The Imperfect Art: Reflections on Jazz and Modern Culture

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Oxford University Press, 1990 - Music - 152 pages
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Taking a wide-ranging approach rare in jazz criticism, Ted Gioia's brilliant volume draws upon fields as disparate as literary criticism, art history, sociology, and aesthetic philosophy in order to place jazz within the turbulent cultural environment of the twentieth century. He argues that because improvisation--the essence of jazz--must often fail under the pressure of on-the-spot creativity, we should view jazz as an "imperfect art" and base our judgments of it on an "aesthetics of imperfection."

Incorporating the thought of such seminal thinkers as Walter Benjamin, Josť Ortega y Gasset, and Roland Barthes, The Imperfect Art offers vivid portraits of the giants of jazz and startling insights into this vital musical form and the interaction of society and art.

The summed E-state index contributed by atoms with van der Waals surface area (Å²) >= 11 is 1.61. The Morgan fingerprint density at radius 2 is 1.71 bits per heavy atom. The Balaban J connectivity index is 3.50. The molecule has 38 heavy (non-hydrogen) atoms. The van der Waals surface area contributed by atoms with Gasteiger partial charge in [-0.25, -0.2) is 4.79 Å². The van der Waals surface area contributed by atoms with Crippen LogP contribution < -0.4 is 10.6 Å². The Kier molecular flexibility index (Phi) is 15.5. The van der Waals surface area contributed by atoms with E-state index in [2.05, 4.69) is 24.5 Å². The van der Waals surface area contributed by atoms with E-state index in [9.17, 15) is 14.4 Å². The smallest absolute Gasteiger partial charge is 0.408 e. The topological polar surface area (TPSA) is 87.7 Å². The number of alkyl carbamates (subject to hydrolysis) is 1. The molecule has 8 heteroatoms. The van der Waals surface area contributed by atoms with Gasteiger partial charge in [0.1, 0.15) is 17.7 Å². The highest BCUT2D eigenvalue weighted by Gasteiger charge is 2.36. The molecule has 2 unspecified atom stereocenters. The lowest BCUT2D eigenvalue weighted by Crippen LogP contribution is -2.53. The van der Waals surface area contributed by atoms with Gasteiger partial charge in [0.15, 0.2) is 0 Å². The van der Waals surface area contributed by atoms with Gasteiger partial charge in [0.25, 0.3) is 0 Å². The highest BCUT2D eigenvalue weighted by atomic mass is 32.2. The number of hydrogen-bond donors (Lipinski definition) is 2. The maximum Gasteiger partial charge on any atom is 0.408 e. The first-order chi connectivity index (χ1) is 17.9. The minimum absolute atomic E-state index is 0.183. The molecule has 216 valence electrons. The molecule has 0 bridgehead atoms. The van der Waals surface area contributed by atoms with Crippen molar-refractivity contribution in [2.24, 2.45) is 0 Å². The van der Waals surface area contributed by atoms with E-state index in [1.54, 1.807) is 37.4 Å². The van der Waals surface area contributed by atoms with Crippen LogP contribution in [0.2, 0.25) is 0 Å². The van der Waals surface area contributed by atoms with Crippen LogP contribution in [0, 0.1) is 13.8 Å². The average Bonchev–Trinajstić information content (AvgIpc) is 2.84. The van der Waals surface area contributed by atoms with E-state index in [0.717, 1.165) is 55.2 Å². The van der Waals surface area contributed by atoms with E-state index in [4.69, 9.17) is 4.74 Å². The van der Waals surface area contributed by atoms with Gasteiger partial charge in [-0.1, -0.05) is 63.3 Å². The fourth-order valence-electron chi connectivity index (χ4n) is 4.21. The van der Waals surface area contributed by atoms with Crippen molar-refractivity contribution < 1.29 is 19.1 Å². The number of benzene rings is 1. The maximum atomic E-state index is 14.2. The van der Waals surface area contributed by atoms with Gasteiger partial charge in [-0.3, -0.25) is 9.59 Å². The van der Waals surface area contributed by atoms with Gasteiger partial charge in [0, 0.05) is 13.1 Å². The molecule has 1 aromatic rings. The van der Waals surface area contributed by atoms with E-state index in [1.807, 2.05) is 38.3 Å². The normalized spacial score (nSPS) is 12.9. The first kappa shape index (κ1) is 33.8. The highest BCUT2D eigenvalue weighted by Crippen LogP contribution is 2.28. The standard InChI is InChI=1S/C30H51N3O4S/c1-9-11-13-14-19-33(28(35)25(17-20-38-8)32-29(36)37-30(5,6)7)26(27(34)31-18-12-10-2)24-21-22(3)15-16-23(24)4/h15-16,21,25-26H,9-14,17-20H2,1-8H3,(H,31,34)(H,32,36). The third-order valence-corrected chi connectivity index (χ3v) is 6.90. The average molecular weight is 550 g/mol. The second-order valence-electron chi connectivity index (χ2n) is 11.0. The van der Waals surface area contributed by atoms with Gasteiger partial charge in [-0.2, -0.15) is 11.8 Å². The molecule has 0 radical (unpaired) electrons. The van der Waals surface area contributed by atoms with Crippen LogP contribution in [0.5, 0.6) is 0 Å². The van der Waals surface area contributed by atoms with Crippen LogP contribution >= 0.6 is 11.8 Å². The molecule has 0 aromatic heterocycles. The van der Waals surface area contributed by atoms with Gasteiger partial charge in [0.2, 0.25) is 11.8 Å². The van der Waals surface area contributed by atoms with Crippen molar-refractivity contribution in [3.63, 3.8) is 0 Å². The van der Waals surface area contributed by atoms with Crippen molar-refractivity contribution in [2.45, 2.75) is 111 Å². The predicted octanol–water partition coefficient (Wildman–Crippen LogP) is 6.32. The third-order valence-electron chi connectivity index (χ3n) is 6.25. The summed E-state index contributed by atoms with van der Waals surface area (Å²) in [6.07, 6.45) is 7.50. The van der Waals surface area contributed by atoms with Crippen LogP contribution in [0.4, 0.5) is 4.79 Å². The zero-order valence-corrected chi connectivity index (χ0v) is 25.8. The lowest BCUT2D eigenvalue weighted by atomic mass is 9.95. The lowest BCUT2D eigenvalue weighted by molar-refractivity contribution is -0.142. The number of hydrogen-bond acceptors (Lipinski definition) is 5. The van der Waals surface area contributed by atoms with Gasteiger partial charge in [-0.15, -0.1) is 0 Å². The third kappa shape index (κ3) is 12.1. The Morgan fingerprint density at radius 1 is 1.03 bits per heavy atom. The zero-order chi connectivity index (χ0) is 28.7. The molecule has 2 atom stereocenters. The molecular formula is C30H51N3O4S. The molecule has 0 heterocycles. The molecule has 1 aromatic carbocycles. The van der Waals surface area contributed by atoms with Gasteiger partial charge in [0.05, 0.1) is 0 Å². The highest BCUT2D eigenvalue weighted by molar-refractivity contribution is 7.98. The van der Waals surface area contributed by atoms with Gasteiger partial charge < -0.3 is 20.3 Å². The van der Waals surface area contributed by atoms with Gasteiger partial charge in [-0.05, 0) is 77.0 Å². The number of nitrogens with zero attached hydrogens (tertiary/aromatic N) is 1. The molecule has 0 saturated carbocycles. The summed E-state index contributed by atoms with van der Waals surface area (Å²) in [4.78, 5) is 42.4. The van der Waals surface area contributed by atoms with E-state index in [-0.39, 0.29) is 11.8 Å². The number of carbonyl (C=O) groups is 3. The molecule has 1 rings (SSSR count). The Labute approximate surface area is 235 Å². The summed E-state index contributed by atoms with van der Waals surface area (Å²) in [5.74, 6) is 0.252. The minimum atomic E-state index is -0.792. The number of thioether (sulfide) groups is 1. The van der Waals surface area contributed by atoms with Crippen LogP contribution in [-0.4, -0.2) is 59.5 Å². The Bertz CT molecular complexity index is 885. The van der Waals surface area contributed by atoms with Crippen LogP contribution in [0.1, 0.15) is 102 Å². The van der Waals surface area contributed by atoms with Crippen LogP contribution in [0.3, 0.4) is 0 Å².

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Contents

1 Louis Armstrong and Furniture Music
1
2 Jazz and the Primitivist Myth
19
3 The Imperfect Art
51
4 Neoclassicism in Jazz
73
5 What Has Jazz to Do with Aesthetics?
99
6 Boredom and Jazz
113
7 Jazz as Song
133
Notes
147
About the Author
155
Index
157
Credits
163
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About the author (1990)


Ted Gioia teaches jazz history and performance at Stanford University and has recorded an album as a jazz pianist, The End of the Open Road, available from Quartet Records.

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